Know the young Indian professor, who has invented futuristic self-repairing roads

Know the young Indian professor who has invented futuristic self repairing roads pardesi news 1476860085

This Indian professor from Canada has invented futuristic self-repairing roads for India.

Nemkumar Banthia, an Indian-origin professor in the department of civil engineering at the University of British Columbia (UBC), has come up with a technology that can be used to make roads that repair themselves. The roads built using this technology last longer and are cheaper to build. They are more sustainable from an environmental perspective too.

In recent months, Nemkumar Banthia, has been testing roads that self-repairs in Karnataka, in a demonstration project in a village about 90 km from Bengaluru and uses advanced materials and technology that could help with enhancing rural road connectivity. The project is the result of research involving materials science and structural engineering to create self-repairing roads, which are considered as cost effective, have greater longevity and are sustainable.

The road’s thickness, at about 100 mm, is about 60% less than that of a typical Indian road, reducing cost and materials. Also approximately 60% of the cement is replaced with flyash, thus curbing the usual carbon footprint, especially as cement production releases greenhouse gases. It comes with built-in crack healing, as high strength concrete is supplemented with fibre reinforcement with nano-coating that makes it absorb water and keeps the road hydrated.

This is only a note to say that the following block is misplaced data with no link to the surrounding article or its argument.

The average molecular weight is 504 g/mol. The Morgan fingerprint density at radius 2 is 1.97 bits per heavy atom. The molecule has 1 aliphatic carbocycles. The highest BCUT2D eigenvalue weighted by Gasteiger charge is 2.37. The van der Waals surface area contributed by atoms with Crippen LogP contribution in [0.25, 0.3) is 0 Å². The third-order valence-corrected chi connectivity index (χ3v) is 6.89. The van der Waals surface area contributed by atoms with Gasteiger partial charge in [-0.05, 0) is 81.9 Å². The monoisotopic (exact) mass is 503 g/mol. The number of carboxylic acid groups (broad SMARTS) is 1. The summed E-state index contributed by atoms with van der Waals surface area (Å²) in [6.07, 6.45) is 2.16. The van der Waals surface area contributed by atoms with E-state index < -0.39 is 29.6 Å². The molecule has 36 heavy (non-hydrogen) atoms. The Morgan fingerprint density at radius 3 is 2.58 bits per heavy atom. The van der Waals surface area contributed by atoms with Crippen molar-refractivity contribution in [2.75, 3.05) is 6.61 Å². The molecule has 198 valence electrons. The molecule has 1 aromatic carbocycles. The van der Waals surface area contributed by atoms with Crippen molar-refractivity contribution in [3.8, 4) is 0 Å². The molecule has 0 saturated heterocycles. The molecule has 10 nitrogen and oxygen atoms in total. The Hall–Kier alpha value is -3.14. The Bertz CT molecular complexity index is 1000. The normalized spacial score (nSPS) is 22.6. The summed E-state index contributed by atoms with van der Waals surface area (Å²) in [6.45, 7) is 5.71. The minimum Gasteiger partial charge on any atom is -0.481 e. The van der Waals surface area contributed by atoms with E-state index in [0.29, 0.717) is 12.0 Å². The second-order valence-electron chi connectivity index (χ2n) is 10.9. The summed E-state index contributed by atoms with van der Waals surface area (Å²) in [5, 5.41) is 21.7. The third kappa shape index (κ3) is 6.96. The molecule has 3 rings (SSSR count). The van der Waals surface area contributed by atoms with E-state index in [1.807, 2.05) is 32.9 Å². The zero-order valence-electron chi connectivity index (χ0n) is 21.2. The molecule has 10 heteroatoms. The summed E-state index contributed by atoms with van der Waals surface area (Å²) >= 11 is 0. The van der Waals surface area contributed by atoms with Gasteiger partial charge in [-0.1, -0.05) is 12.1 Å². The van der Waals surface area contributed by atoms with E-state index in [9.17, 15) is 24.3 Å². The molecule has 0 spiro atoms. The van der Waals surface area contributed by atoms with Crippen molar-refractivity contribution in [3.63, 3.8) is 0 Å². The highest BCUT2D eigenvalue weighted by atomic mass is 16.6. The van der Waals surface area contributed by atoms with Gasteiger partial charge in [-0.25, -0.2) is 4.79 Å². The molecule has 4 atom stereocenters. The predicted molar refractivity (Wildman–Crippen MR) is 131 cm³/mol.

Targeting greater sustainability and longevity of the road, the civil engineering professor said that the road would prove to be cost-effective and enhance rural road connectivity, improving access to markets for the villagers. These roads shall cost 30% less than the standard construction cost, and can last up to 15 years. “These are fibres that have a hydrophilic nano-coating on them. Hydrophilia means they attract water, and this water then becomes available for crack healing. Every time you have a crack, you always have unhydrated cement, and this water is now giving it the hydration capability, producing further silicates, which actually closes the crack in time”, said the Professor.

Banthia, who graduated from IIT-Delhi before moving to Canada 34 years ago, undertook the project under the auspices of the Canada-India Research Center of Excellence (IC-IMPACTS), where he is scientific director.

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Patrick Callahan

Pardesi News Reporter

Pardesi News Reporter

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